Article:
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|Title:||Living labeled: how students make meaning of their label of autism|
|Keywords:||Autism, Labeling, Accommodation, Expectation, Value/Undervalue, High school students, critical disability studies|
|Abstract:||The purpose of this study is to examine how high school students labeled with autism make meaning of their label and how, for them, the label functions in their day-to-day lives. Being diagnosed with autism can have many implications for an individual and his or her family and how a label is understood is very much connected to the impact that it has. A label can be instrumental in accessing resources and supports that enable a person to thrive, but it can also conjure stereotypes which may categorize a person or limit them in particular ways. Using critical theory and phenomenological analysis, short semi-structured interviews were conducted with high school aged participants prior to their attending a full day workshop. The workshop included half-day art creation and a half-day focus group which sought to understand participants’ experiences through their descriptions of their art and through collaborative discussion about their experience living labeled. The findings suggest that while their experiences are as diverse as the individuals who have them, there are similarities in how the label functions which may be more universal. Participants in this study discussed how the label of autism assigns positive or (more often) negative value to a person; how their label linked them with certain resources (and not others), and how they experienced and understood these resources; and the way labels can both protect and confine a person. Consideration of how high school students understand of their label of autism can prompt us all to think more critically about how labels, and the meanings we assign to them, affect and shape experience for those who live labeled.|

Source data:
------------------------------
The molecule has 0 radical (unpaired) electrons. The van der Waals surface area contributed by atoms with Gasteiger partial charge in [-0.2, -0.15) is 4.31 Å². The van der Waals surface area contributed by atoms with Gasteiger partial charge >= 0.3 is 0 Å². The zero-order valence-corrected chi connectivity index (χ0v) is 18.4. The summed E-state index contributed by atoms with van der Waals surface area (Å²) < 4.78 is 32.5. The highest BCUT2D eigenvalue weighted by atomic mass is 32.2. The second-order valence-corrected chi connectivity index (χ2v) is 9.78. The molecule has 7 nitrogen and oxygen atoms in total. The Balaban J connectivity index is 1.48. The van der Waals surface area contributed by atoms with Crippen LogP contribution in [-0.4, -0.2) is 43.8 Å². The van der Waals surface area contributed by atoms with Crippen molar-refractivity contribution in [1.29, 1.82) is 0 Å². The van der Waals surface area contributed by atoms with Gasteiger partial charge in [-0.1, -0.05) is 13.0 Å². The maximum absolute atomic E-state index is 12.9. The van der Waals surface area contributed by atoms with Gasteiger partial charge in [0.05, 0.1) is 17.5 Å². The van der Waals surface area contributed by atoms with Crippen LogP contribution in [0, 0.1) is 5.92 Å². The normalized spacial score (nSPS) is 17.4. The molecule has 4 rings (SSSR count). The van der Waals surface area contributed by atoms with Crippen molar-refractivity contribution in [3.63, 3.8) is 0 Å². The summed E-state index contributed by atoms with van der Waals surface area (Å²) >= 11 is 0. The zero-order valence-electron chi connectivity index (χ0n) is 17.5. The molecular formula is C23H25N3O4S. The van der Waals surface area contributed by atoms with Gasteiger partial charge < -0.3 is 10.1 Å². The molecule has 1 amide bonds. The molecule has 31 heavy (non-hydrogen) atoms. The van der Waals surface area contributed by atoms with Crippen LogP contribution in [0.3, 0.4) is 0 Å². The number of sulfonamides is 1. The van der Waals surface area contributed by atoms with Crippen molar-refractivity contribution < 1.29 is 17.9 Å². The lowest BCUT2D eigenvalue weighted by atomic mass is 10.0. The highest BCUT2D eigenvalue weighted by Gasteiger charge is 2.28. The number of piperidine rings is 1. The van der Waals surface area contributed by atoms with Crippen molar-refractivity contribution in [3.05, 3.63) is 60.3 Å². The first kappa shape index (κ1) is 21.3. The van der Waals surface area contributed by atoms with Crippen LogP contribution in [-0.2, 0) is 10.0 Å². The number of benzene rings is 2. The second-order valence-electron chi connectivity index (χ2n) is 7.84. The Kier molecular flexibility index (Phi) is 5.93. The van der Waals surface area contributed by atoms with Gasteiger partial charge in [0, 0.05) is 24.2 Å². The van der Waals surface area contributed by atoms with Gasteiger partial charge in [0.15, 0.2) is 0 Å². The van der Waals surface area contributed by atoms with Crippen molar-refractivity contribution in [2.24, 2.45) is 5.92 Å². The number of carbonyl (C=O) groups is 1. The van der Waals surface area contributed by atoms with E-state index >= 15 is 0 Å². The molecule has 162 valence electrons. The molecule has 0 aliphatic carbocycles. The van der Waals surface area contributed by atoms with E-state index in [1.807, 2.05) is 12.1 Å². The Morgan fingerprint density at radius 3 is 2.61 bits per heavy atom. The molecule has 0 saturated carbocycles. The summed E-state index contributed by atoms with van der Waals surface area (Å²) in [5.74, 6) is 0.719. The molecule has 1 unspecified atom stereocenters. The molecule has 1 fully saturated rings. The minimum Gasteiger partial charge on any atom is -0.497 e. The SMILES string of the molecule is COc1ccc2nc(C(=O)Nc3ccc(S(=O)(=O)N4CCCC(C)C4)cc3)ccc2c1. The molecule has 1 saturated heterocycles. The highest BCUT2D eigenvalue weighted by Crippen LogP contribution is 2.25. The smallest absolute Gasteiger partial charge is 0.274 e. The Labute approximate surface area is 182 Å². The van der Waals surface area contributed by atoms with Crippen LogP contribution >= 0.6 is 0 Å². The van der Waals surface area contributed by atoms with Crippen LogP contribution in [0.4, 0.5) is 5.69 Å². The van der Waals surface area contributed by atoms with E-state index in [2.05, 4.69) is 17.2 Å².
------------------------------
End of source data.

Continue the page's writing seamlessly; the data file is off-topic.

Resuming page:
|Appears in Collections:||Open Access Dissertations and Theses|
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|Casola_Shona_M_September2015_MSW.pdf||Complete thesis||14.13 MB||Adobe PDF||View/Open|
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